We’ve known for months that Microsoft will improve Windows 8 this year to support a new generation of mini-tablets and that it will prep its own 8" Surface to take on the Google Nexus 7 and Amazon Kindle Fire HD. But this past week, Amazon offered the first conclusive evidence of this next generation of machines when it outted a coming 8.1" Acer tablet by mistake.

According to an Amazon product page that was quickly taken down, the Acer W3-810 will feature an 8.1" screen—much like the expected new Surface tablet, which will also ship this year—running at just 1280 x 800, below the minimum 1366 x 768 resolution requirement for the Windows 8 “Snap” feature, in which two apps can run side by side.

Related: "Tablet Growth Tied to Success of Mini Devices"

The device will utilize a dual-core Intel Atom microprocessor, either the current-generation version (code-named “Clover Trail”) or the next-generation version (code-named “Bay Trail”). It will include 2GB of RAM and come with 32GB of internal storage.

Battery life is a claimed 8 hours, about right for this sort of configuration, and the device will weigh just 1.1 pounds.

Aside from the odd screen resolution, these specifications are exactly what I’d expect from a mini Windows tablet. But the most interesting aspect to this device has nothing to do with the hardware: Its price, $379.99, is well below the starting price of any Windows 8 or Windows RT tablet today. But it’s still a far cry from the $200 starting price of the Android-based competition, including the Google Nexus 7 and Amazon Kindle Fire HD. In fact, it’s almost double that price.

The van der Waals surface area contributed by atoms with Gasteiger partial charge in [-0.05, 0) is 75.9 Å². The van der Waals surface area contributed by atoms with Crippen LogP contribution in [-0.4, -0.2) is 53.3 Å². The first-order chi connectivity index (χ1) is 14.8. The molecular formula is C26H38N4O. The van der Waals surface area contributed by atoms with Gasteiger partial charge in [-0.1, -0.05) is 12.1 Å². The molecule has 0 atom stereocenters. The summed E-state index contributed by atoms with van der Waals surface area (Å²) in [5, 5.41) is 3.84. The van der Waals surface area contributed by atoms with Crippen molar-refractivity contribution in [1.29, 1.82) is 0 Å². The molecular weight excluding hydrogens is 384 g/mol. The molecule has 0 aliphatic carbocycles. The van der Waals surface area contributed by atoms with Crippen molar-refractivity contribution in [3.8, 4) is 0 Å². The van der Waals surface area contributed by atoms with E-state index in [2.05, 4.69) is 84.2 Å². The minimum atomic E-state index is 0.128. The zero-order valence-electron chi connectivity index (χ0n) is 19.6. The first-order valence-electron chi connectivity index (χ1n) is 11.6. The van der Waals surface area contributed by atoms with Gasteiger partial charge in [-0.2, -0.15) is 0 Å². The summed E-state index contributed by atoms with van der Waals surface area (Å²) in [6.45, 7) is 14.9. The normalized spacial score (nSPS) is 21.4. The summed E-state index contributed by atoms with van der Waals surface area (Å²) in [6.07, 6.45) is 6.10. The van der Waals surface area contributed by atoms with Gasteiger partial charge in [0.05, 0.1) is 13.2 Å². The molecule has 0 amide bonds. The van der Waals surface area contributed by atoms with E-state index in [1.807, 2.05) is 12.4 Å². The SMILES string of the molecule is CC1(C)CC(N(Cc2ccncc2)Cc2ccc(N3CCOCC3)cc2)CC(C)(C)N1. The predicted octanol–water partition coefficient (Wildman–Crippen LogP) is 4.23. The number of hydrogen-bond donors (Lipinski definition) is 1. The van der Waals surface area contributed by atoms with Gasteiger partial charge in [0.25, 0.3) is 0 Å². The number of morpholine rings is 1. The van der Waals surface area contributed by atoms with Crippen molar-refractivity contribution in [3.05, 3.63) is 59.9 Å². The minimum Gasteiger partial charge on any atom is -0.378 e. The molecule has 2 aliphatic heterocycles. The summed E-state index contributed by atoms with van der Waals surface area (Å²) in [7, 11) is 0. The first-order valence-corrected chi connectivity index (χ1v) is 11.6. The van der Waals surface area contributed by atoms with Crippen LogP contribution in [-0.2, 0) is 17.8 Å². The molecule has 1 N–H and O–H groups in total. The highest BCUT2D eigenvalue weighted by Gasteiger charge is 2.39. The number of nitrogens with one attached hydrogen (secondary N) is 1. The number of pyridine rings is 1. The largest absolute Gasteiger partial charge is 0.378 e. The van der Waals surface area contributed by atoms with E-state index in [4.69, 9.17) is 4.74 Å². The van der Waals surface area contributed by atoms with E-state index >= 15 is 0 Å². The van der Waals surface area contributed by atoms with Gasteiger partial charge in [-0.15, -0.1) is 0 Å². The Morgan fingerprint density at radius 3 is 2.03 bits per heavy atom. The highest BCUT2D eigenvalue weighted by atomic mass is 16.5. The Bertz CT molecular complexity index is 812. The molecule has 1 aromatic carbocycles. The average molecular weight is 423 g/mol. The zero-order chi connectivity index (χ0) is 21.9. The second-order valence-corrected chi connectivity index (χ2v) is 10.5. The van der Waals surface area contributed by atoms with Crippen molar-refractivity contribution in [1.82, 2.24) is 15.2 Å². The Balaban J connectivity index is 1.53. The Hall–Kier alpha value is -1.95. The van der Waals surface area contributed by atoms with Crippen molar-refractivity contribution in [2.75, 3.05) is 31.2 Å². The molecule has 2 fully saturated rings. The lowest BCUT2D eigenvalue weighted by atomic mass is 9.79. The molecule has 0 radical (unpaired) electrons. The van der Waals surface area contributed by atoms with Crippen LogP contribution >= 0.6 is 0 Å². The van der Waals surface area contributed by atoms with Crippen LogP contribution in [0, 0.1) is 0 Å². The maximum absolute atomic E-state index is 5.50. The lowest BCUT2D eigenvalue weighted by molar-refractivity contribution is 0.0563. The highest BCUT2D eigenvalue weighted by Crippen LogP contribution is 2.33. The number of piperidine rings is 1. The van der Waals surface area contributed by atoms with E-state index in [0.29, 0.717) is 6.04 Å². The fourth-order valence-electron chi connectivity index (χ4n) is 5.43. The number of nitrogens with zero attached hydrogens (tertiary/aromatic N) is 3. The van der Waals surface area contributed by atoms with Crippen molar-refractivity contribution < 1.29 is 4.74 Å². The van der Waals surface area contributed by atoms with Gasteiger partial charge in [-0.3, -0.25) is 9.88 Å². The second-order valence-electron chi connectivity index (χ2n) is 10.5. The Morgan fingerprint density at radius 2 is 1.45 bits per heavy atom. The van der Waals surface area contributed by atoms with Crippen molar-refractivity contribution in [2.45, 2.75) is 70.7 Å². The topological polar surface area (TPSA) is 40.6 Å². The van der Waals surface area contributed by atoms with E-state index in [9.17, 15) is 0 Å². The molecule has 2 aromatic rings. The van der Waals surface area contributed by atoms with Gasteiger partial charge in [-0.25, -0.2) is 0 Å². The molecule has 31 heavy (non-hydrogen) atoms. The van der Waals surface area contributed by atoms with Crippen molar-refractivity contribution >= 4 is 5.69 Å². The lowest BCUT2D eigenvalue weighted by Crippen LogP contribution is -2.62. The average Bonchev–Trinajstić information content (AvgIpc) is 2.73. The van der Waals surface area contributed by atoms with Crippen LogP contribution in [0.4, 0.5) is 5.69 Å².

(And Acer is releasing a $169 Android tablet, the Iconia A1, this month.)

This kind of pricing will continue to be Windows’ Achilles Heel until Microsoft does something to lower the licensing cost of this OS for mini-tablets. As I wrote in "Yes, Windows RT Has a Role to Play in the Future of Windows," today’s Windows tablets are simply too expensive to be competitive. Microsoft’s Surface RT still starts at a whopping $499 and goes up from there.

Coincidentally, Acer did announce a few other Windows 8 tablets this week, though the W3-810 was not among them. Most notable is the 15.6" Acer Aspire R7 hybrid PC, which sits on the other end of the size/capability/price spectrum from the rumored mini-tablet, and will cost $999 and up when it hits the market later this month. That’s actually a decent price for that type of machine. Perhaps the mini-tablets could be priced accordingly as well.

Related: "Amazon, Apple, Google Focus Attention on Mini Tablets: Where's Microsoft?"